The Rocky Mountain School of Photography held a photography weekend event in Overland Park, Kansas this weekend. I was lucky enough to register before it sold out. There were approximately 200 in attendance. The instructors for the weekend were Tim Cooper, Tony Rizzuto and Doug Johnson. Three different sessions ran concurrently so choosing which one to attend was a bit difficult at times because virtually all the classes sounded interesting. Fortunately, for several of the Photoshop classes I didn’t attend, they have web notes available that I can save and hopefully get a good overview of the concepts discussed.
 

I attended Understanding Exposure: Using the Zone System for Color (Doug); Macro Photography (Tim); Low Light and Night Photography (Doug); Processing Your Images: Fine Tuning with Layers and Masks (Tim); and Sunrises, Sunsets and Flowing Water (Tim).

I found the zone system and layers/masks programs to be the most beneficial. The zone system for color is based on the same system Ansel Adams used for black & white. I found it interesting that the human eye can see 15 stops of lights and tones, but digital cameras are capable of capturing only 4. Four!! No wonder the images we take look so different to us from what we remember when finally viewed on the computer. The camera is only capable of capturing a small amount of the light and detail the human eye normally sees. He also discussed the different types of metering and which ones are most effective to achieve the results you want. It was a very interesting presentation and I hope to begin using the system soon as I believe it will help my image quality. Fortunately, I took a lot of notes and they gave us a chart with the zone system that I’ll laminate and put in my camera bag.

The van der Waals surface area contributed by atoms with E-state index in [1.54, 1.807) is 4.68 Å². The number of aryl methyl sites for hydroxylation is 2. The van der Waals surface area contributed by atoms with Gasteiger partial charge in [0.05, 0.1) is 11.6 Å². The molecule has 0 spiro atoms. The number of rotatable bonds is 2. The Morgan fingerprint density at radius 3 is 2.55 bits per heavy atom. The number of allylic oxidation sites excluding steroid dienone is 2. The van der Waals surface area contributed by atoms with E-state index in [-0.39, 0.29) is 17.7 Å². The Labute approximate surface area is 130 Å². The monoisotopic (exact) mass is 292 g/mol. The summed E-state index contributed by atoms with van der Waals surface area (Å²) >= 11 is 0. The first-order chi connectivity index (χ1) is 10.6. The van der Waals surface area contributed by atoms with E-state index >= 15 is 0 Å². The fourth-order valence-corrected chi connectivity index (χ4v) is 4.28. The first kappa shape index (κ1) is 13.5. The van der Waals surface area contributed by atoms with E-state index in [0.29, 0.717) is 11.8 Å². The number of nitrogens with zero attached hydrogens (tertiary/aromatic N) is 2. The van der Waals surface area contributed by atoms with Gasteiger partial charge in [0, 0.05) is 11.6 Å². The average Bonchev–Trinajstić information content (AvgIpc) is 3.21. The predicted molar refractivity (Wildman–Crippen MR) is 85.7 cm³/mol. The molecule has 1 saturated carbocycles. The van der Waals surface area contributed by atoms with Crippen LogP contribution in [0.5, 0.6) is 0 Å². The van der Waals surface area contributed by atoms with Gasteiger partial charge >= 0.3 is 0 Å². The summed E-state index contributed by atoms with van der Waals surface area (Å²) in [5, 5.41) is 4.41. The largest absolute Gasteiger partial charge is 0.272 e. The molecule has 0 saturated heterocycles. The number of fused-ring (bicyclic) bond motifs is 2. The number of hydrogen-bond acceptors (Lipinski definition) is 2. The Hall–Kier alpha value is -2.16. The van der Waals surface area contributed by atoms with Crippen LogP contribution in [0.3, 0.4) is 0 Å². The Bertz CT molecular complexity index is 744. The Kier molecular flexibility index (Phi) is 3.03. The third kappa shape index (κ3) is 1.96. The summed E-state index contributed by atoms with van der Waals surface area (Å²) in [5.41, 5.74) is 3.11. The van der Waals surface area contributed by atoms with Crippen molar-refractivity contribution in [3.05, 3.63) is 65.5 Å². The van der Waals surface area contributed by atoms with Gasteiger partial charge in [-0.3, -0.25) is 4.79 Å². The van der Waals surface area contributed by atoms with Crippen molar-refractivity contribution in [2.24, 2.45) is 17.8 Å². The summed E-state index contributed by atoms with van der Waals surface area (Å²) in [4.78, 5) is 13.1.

The Photoshop session today was awesome. He showed how to do localized adjustments with layers and masks. Seeing how it was done in person really made it click for me. He also explained in depth the different selection tools and which one is best to use for certain images, which was very helpful. I’ve had some trouble figuring out how those tools really worked and now I feel I have a better understanding. I hope to start playing with some of my images in CS4 and applying some of these tricks soon.

RMSP does not conduct a weekend workshop in the same city two years in a row, but they said since this one sold out, they might consider holding another one next year somewhere in the same region. Since I’m on their mailing list, I’ll be watching for any information and if it’s close enough, I’ll go again. The information was great and the instructors were very patient answering questions. They gave out some door prizes such as $50 B&H gift cards (I would have LOVED to win one of those!), a camera bag, Canon fanny packs, etc. Unfortunately, I didn’t win anything. But it was a fun, educational weekend and I’m very glad I went. I can’t wait to start applying some of the things I learned!

For more information about RMSP workshops and courses, visit their web site at: Rocky Mountain School of Photography.

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